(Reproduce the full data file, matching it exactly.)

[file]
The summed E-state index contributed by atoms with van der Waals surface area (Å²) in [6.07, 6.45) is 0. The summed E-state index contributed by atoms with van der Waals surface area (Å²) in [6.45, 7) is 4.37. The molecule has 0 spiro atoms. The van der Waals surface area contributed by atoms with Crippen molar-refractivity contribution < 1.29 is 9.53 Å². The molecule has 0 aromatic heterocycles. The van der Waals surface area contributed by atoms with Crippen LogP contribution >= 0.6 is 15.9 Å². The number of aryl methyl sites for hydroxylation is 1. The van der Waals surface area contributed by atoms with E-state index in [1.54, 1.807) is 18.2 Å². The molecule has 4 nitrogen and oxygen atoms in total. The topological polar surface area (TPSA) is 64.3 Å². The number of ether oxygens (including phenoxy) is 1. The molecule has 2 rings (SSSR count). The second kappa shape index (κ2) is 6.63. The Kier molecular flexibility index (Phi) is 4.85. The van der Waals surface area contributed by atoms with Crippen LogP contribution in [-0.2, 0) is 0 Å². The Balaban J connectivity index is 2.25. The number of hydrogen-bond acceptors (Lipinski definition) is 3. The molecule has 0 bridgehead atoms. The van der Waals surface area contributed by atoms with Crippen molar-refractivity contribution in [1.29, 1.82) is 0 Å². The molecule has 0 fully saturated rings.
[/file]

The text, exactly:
The summed E-state index contributed by atoms with van der Waals surface area (Å²) in [6.07, 6.45) is 0. The summed E-state index contributed by atoms with van der Waals surface area (Å²) in [6.45, 7) is 4.37. The molecule has 0 spiro atoms. The van der Waals surface area contributed by atoms with Crippen molar-refractivity contribution < 1.29 is 9.53 Å². The molecule has 0 aromatic heterocycles. The van der Waals surface area contributed by atoms with Crippen LogP contribution >= 0.6 is 15.9 Å². The number of aryl methyl sites for hydroxylation is 1. The van der Waals surface area contributed by atoms with E-state index in [1.54, 1.807) is 18.2 Å². The molecule has 4 nitrogen and oxygen atoms in total. The topological polar surface area (TPSA) is 64.3 Å². The number of ether oxygens (including phenoxy) is 1. The molecule has 2 rings (SSSR count). The second kappa shape index (κ2) is 6.63. The Kier molecular flexibility index (Phi) is 4.85. The van der Waals surface area contributed by atoms with Crippen LogP contribution in [-0.2, 0) is 0 Å². The Balaban J connectivity index is 2.25. The number of hydrogen-bond acceptors (Lipinski definition) is 3. The molecule has 0 bridgehead atoms. The van der Waals surface area contributed by atoms with Crippen molar-refractivity contribution in [1.29, 1.82) is 0 Å². The molecule has 0 fully saturated rings.